Jury awards $15M after Indiana cancer patient’s misread CT scan

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A federal jury Friday awarded $15 million in damages on behalf of a woman who claimed a Carmel imaging center failed to identify a tumor that went untreated and undetected for nearly 18 months, severely reducing her chances of surviving cancer.

The jury returned its verdict Friday after a four-day trial, awarding $14 million to Courtney Webster and $1 million to her husband, Brian Webster. The jury found Center for Diagnostic Imaging, Inc., doing business as CDI Indiana LLC, was responsible for the conduct of a doctor who failed to identify a tumor after Courtney underwent a CT scan in November 2014.

The Websters sued Minnesota-based CDI in October 2016, claiming that the tumor went undiagnosed until May 2016 and CDI was negligent.

“As a direct and proximate result of CDI and CDI Indiana’s substandard care, Courtney Webster’s rectal cancer grew and spread, significantly reducing her chances of surviving the disease, significantly altering her treatment options, and causing her severe pain, suffering and emotional distress,” the complaint alleged.

CDI denied responsibility in the case and asserted that the corporation did not operate the center and was not a medical provider. The company argued in response to the suit that it “provided certain management services to an Indiana professional corporation that provided diagnostic imaging services” at its location at 11900 N. Pennsylvania St.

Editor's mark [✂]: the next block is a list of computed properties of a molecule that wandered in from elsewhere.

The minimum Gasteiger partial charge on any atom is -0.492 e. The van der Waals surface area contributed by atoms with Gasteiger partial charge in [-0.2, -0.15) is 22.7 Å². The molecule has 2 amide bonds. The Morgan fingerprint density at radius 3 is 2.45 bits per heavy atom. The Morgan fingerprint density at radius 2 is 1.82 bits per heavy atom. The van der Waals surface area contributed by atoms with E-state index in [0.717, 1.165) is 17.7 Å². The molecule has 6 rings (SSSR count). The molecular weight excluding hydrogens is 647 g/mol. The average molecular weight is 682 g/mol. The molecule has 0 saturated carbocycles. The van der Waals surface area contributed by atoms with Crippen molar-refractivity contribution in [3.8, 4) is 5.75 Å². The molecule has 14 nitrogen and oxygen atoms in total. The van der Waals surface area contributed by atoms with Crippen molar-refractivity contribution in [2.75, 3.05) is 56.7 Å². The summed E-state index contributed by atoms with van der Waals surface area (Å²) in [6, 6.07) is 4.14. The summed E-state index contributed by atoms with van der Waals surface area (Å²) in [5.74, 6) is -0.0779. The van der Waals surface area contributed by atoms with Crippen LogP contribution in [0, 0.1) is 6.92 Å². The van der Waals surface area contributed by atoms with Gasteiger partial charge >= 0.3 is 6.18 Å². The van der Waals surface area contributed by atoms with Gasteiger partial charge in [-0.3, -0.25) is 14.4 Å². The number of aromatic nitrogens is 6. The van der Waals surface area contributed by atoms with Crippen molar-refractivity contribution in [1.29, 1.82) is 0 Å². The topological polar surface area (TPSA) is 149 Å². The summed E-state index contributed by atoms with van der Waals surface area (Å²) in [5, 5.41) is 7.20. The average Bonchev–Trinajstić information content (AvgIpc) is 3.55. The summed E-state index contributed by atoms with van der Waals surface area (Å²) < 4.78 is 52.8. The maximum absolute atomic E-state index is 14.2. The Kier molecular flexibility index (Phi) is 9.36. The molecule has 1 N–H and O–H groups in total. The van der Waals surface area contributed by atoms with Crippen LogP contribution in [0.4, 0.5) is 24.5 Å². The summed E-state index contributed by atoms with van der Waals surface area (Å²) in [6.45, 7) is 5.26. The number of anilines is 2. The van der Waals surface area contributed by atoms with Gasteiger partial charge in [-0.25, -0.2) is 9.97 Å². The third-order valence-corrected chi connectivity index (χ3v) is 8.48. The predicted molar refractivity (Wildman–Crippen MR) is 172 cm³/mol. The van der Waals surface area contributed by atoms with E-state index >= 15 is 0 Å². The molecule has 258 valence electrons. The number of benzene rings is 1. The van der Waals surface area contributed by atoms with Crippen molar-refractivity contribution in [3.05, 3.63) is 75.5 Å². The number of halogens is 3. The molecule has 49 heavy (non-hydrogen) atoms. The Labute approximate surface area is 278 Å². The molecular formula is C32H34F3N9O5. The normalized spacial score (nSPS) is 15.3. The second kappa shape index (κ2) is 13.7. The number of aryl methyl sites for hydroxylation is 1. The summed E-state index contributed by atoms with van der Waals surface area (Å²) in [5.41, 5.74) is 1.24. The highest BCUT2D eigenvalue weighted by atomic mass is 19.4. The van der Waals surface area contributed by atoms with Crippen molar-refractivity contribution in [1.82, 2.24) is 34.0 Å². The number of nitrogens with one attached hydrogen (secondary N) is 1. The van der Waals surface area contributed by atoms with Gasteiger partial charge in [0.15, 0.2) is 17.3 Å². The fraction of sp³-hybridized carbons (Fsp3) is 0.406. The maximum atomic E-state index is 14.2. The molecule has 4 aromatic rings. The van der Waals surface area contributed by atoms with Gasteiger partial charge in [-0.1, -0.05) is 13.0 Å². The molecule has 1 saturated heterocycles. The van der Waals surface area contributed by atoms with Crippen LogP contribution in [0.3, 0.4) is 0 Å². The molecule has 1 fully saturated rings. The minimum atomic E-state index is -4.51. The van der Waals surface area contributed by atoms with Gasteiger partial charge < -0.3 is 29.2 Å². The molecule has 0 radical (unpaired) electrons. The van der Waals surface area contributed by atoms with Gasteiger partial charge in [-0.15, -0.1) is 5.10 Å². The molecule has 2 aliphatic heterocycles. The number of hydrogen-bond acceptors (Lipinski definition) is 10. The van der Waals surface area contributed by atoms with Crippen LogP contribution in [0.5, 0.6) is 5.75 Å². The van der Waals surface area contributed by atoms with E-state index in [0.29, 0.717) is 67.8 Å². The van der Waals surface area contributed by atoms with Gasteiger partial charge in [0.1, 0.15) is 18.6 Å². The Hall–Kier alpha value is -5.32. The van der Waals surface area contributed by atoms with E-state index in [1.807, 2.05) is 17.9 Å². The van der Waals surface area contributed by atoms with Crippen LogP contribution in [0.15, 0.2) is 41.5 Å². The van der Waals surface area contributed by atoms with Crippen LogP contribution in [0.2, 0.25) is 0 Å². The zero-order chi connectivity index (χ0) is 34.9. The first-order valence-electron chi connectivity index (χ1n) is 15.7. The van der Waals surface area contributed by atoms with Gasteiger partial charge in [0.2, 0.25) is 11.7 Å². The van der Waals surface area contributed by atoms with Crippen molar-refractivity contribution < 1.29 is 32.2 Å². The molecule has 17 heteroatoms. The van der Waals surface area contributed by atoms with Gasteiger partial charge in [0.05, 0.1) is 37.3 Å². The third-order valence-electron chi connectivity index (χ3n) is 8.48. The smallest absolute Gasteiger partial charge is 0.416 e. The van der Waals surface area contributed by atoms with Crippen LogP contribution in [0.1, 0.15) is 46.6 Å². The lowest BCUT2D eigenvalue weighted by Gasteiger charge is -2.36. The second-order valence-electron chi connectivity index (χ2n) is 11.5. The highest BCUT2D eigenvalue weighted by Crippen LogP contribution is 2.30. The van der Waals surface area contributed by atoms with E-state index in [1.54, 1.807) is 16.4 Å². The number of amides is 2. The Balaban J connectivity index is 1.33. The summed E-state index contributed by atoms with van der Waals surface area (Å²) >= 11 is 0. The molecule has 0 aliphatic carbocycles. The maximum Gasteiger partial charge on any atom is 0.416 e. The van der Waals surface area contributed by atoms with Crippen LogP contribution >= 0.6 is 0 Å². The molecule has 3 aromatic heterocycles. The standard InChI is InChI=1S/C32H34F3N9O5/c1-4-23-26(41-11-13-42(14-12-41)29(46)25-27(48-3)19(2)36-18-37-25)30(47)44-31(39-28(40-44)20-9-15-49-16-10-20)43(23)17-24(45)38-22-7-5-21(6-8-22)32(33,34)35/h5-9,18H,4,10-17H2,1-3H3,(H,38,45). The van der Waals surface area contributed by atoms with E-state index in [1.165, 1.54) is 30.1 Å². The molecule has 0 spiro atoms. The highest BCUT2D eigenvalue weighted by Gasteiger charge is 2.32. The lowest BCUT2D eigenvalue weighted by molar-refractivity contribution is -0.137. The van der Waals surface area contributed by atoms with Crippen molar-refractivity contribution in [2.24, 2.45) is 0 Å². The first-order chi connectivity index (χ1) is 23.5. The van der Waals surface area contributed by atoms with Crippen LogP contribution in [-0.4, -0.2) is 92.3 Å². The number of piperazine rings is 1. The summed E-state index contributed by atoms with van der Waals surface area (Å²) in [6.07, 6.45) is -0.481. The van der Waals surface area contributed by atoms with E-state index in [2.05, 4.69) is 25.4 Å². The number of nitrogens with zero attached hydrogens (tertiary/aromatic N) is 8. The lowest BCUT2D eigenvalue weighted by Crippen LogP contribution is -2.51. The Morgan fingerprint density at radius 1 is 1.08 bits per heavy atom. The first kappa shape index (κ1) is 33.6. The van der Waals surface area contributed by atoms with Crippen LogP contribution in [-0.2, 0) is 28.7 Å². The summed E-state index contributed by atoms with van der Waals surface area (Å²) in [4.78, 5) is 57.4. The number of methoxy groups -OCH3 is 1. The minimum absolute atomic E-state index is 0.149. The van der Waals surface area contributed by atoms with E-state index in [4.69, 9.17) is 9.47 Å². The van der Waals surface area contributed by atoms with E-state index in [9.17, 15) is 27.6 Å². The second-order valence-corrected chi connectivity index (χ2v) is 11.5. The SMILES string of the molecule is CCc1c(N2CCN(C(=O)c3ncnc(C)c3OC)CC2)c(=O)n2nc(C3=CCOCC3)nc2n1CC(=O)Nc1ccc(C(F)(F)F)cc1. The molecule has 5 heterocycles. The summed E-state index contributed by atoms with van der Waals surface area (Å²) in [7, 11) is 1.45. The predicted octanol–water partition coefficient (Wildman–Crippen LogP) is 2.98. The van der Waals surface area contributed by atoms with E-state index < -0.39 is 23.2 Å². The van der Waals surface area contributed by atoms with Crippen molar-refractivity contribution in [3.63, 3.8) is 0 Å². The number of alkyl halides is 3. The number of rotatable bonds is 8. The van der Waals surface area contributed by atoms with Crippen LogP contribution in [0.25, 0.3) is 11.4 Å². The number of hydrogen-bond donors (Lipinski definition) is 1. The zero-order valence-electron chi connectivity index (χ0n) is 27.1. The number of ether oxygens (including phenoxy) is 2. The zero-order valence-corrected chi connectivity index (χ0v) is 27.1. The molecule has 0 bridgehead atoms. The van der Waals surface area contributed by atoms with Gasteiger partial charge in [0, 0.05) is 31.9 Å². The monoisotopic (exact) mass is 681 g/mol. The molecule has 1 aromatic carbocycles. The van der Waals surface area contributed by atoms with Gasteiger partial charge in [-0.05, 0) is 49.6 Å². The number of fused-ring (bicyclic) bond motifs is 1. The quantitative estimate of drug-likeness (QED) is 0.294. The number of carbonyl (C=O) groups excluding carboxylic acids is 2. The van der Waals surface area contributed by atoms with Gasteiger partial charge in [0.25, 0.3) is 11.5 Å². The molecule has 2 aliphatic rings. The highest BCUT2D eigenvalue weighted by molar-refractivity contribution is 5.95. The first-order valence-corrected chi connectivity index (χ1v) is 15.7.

Because of its stance in the case, CDI was not subject to caps on damages that typically would be in place when medical providers opt in to coverage under the Indiana Medical Malpractice Act. Had CDI been covered by the act, Webster’s recoverable malpractice damages would have been capped at $1.25 million.

“We’re just thrilled the jury came back with a verdict that reflects the magnitude of the harm in this case,” plaintiff attorney Jerry Garau said Tuesday afternoon. He said that before the suit was filed, Webster was diagnosed with a form of stage 4 cancer that has a survival rate of about 10 percent over five years. He said she is currently undergoing chemotherapy treatment.

Along with Garau, the Websters are represented by Barbara Germano and Kathleen DeLaney. CDI is represented by attorneys from Bleeke Dillon Crandall, P.C., and Katz Korin Cunningham.

“This is a very difficult case that involves a number of complicated issues,” a CDI spokesman said in a statement Tuesday afternoon. “We’re clearly very disappointed in the verdict, and we’re strongly considering all options including appeal. As a result, we are not in a position to discuss the case further at this time.”

The case before Chief Judge Jane Magnus Stinson in the U.S. District Court for the Southern District of Indiana is Webster, et al. v. Center for Diagnostic Imaging, Inc., et al., 1:16-cv-02677.

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